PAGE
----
Blind Spot is a documentary film that illustrates the current oil and energy crisis that our world is facing. Whatever measures of ignorance, greed, wishful thinking, we have put ourselves ... See full summary »
BLINDSPOT is a sexy, psychological film-noir which features the story of a man who is sucked into the psychological web of two women on the run. On the run from themselves and from their ... See full summary »
A coming-of-age tale set in Brooklyn during the late '50s which centers around the high school life of a group of teens that have to deal with racial tensions at their interracial vocational high school.
David Edwin Knight,
Two couples find love and comfort in London. A reserved, but lonely aging American female college professor meets a self-confident, married, but disillusioned aging American and aging English actress meets a young lively American.
Among the rich in New Orleans, it's the lush life for Lionel Exley, a golf hustler and heavy drinker. Released from an Arkansas jail, "Ex" returns to the Big Easy and starts a friendship ... See full summary »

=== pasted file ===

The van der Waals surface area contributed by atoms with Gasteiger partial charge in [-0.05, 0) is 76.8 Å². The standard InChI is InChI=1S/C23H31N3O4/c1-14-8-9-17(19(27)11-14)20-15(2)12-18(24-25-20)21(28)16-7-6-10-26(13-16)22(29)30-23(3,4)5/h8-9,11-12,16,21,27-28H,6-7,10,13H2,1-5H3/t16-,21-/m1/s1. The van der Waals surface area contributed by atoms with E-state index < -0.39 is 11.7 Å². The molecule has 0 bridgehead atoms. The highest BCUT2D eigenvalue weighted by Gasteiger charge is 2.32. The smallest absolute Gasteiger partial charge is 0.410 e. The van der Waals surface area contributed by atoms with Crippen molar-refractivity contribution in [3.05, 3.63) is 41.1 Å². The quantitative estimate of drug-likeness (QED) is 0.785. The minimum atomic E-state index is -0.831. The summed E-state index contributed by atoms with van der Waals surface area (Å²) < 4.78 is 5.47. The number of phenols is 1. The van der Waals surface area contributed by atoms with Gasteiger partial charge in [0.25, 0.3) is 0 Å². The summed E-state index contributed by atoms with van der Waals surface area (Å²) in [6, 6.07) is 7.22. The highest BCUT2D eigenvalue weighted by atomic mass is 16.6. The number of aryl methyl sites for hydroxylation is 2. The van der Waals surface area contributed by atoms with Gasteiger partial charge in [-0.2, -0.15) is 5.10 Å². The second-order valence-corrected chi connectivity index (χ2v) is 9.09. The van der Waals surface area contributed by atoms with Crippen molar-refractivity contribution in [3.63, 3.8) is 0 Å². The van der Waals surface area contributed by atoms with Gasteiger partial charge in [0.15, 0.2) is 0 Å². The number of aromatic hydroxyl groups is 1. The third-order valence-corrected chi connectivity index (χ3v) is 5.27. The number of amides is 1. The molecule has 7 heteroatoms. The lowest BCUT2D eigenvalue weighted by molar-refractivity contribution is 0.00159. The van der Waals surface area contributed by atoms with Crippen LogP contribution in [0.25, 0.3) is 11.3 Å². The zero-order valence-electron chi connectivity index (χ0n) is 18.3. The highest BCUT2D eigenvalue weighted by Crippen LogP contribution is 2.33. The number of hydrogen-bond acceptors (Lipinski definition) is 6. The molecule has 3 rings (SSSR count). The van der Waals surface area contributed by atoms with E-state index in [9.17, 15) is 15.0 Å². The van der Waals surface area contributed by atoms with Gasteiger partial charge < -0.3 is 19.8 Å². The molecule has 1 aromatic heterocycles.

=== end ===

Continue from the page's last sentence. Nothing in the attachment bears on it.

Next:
Loosely based on the William Faulkner novel, this movie follows the lives and passions of the Compsons: a once-proud Southern family now just barely scraping by both financially and ... See full summary »
This TVM directed by Michael Toshiyuki Uno is notable for how Laura Linney steals the tube, as the daughter of Joanne Woodward as Washington congressman faced with the issue of drug addiction. The use of real life pictures of Woodward with her own daughter ,and the fact that she co-produced, tells you that the subject has personal significance for Woodward. Unfortunately for her the teleplay by Nina Shergold, based on a story by Michael McTaggart and Ellen M Violett, presents Woodward as a harridan, evidence of the negative effects of a working mother. At one point Fritz Weaver as her husband says "Trying to reason with you is like standing in front of a bulldozer". If the idea of making the drug addict a torch singer who idolises Billie Holliday is perhaps rather overstated, the teleplay also raises a generational comparison between drug taking and alcoholism. The music score by Patrick Williams is used to lovely effect in one scene, when a baby is first held, but otherwise we get soaked in inspirational uplift. Watch for Patti D'Arbanville, and Allison Janney.
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